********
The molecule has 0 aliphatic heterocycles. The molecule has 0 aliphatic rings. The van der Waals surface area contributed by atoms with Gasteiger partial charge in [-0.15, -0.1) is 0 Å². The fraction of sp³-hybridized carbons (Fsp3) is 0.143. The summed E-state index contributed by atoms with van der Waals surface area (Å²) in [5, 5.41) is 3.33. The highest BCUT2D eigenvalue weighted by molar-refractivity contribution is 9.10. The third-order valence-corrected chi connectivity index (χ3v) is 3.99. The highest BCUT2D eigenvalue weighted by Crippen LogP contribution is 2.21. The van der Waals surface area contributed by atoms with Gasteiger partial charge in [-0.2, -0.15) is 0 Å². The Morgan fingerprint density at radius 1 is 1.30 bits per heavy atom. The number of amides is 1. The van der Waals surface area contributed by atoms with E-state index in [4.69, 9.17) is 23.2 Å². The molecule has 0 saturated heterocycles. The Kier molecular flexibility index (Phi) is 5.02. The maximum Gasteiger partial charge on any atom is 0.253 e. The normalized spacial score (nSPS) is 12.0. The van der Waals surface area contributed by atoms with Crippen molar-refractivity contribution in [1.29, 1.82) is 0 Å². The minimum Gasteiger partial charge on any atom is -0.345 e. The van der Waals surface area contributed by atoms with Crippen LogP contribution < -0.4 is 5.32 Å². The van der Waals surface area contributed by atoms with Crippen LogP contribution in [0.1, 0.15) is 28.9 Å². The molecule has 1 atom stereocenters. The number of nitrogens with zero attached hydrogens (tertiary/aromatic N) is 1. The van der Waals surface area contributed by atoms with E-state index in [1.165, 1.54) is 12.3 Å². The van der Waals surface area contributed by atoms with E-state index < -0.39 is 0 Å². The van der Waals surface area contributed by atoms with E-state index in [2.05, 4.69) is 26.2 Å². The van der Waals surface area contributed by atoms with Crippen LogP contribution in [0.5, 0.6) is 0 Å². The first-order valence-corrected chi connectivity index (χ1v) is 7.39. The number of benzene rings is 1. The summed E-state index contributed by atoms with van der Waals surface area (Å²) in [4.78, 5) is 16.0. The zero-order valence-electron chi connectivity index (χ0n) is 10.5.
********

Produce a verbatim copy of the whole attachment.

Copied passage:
The molecule has 0 aliphatic heterocycles. The molecule has 0 aliphatic rings. The van der Waals surface area contributed by atoms with Gasteiger partial charge in [-0.15, -0.1) is 0 Å². The fraction of sp³-hybridized carbons (Fsp3) is 0.143. The summed E-state index contributed by atoms with van der Waals surface area (Å²) in [5, 5.41) is 3.33. The highest BCUT2D eigenvalue weighted by molar-refractivity contribution is 9.10. The third-order valence-corrected chi connectivity index (χ3v) is 3.99. The highest BCUT2D eigenvalue weighted by Crippen LogP contribution is 2.21. The van der Waals surface area contributed by atoms with Gasteiger partial charge in [-0.2, -0.15) is 0 Å². The Morgan fingerprint density at radius 1 is 1.30 bits per heavy atom. The number of amides is 1. The van der Waals surface area contributed by atoms with E-state index in [4.69, 9.17) is 23.2 Å². The molecule has 0 saturated heterocycles. The Kier molecular flexibility index (Phi) is 5.02. The maximum Gasteiger partial charge on any atom is 0.253 e. The normalized spacial score (nSPS) is 12.0. The van der Waals surface area contributed by atoms with Crippen molar-refractivity contribution in [1.29, 1.82) is 0 Å². The minimum Gasteiger partial charge on any atom is -0.345 e. The van der Waals surface area contributed by atoms with Crippen LogP contribution < -0.4 is 5.32 Å². The van der Waals surface area contributed by atoms with Crippen LogP contribution in [0.1, 0.15) is 28.9 Å². The molecule has 1 atom stereocenters. The number of nitrogens with zero attached hydrogens (tertiary/aromatic N) is 1. The van der Waals surface area contributed by atoms with E-state index in [1.165, 1.54) is 12.3 Å². The van der Waals surface area contributed by atoms with E-state index < -0.39 is 0 Å². The van der Waals surface area contributed by atoms with E-state index in [2.05, 4.69) is 26.2 Å². The van der Waals surface area contributed by atoms with Crippen LogP contribution in [0.5, 0.6) is 0 Å². The first-order valence-corrected chi connectivity index (χ1v) is 7.39. The number of benzene rings is 1. The summed E-state index contributed by atoms with van der Waals surface area (Å²) in [4.78, 5) is 16.0. The zero-order valence-electron chi connectivity index (χ0n) is 10.5.